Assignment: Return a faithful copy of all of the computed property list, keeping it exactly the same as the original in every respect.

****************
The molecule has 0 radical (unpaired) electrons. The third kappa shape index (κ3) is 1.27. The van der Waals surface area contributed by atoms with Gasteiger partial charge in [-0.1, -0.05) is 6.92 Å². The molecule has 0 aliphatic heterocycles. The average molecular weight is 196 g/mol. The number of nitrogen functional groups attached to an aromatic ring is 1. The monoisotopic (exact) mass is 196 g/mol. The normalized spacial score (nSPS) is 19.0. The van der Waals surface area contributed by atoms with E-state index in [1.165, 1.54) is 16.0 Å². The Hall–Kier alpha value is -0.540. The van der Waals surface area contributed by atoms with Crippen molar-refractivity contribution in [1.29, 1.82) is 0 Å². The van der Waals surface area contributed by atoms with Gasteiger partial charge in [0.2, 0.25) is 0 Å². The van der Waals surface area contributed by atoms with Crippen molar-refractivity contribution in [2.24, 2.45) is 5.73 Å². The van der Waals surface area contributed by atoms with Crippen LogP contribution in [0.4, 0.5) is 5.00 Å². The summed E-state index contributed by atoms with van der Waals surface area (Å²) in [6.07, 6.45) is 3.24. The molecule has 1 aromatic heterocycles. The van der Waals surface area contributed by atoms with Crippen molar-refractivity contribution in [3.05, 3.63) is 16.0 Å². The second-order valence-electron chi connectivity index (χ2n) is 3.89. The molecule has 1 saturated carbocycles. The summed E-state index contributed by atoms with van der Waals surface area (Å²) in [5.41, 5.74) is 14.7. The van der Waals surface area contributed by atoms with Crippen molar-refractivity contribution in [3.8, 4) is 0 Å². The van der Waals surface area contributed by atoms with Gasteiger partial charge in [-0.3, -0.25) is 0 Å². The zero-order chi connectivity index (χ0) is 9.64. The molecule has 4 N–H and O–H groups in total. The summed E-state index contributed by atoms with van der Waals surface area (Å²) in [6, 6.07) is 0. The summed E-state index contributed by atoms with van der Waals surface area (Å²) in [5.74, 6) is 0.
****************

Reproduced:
The molecule has 0 radical (unpaired) electrons. The third kappa shape index (κ3) is 1.27. The van der Waals surface area contributed by atoms with Gasteiger partial charge in [-0.1, -0.05) is 6.92 Å². The molecule has 0 aliphatic heterocycles. The average molecular weight is 196 g/mol. The number of nitrogen functional groups attached to an aromatic ring is 1. The monoisotopic (exact) mass is 196 g/mol. The normalized spacial score (nSPS) is 19.0. The van der Waals surface area contributed by atoms with E-state index in [1.165, 1.54) is 16.0 Å². The Hall–Kier alpha value is -0.540. The van der Waals surface area contributed by atoms with Crippen molar-refractivity contribution in [1.29, 1.82) is 0 Å². The van der Waals surface area contributed by atoms with Gasteiger partial charge in [0.2, 0.25) is 0 Å². The van der Waals surface area contributed by atoms with Crippen molar-refractivity contribution in [2.24, 2.45) is 5.73 Å². The van der Waals surface area contributed by atoms with Crippen LogP contribution in [0.4, 0.5) is 5.00 Å². The summed E-state index contributed by atoms with van der Waals surface area (Å²) in [6.07, 6.45) is 3.24. The molecule has 1 aromatic heterocycles. The van der Waals surface area contributed by atoms with Crippen molar-refractivity contribution in [3.05, 3.63) is 16.0 Å². The second-order valence-electron chi connectivity index (χ2n) is 3.89. The molecule has 1 saturated carbocycles. The summed E-state index contributed by atoms with van der Waals surface area (Å²) in [5.41, 5.74) is 14.7. The van der Waals surface area contributed by atoms with Crippen molar-refractivity contribution in [3.8, 4) is 0 Å². The van der Waals surface area contributed by atoms with Gasteiger partial charge in [-0.3, -0.25) is 0 Å². The zero-order chi connectivity index (χ0) is 9.64. The molecule has 4 N–H and O–H groups in total. The summed E-state index contributed by atoms with van der Waals surface area (Å²) in [6, 6.07) is 0. The summed E-state index contributed by atoms with van der Waals surface area (Å²) in [5.74, 6) is 0.